The prolific printmaker John Copley (1875-1950), already established as a lithographer, turned to etching in 1917. For the last 20 years of his life it was his preferred medium. Copley, at a time when etching had become unfashionable, enjoyed the lack of constraints and freedom of utterance etching permitted, as well as the energy and linearity of the medium, in comparison to lithograph’s more ‘painterly’ nature.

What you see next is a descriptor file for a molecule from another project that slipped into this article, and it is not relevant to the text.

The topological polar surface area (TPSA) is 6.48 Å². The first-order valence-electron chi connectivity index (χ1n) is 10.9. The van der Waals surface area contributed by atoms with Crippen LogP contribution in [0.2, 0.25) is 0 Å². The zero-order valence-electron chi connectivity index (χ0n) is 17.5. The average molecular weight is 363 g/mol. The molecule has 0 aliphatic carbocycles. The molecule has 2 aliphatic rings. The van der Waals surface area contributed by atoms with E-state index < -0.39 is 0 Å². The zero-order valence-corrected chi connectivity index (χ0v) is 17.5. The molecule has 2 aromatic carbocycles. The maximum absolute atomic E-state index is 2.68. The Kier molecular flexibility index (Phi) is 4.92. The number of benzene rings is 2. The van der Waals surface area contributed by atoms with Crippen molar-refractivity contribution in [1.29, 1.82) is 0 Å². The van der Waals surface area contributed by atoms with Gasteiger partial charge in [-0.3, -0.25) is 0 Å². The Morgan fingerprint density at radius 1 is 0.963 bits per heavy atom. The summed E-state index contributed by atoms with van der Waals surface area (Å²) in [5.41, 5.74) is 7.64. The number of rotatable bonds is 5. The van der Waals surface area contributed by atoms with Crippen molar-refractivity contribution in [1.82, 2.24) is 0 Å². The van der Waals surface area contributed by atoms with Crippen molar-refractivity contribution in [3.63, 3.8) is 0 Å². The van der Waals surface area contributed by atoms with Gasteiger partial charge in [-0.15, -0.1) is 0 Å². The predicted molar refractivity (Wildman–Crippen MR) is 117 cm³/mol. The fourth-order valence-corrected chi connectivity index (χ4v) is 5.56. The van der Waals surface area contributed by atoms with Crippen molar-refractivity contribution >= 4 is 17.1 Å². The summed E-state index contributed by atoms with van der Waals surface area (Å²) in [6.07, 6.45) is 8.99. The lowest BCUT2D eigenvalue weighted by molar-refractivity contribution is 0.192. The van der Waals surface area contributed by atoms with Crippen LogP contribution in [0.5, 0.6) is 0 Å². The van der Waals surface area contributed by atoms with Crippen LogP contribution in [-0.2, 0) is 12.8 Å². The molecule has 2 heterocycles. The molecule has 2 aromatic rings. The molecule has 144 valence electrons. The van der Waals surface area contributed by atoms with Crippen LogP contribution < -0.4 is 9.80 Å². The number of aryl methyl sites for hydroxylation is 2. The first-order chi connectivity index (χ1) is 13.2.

This exhibition focused on his etchings, rarely exhibited during his lifetime and seldom editioned, including examples of Copley’s figure studies, portraits, Mediterranean scenes and landscapes. In addition to this were a selection of his later, more existential and emotional works: perhaps more introspective, from 1939 and throughout the 1940s.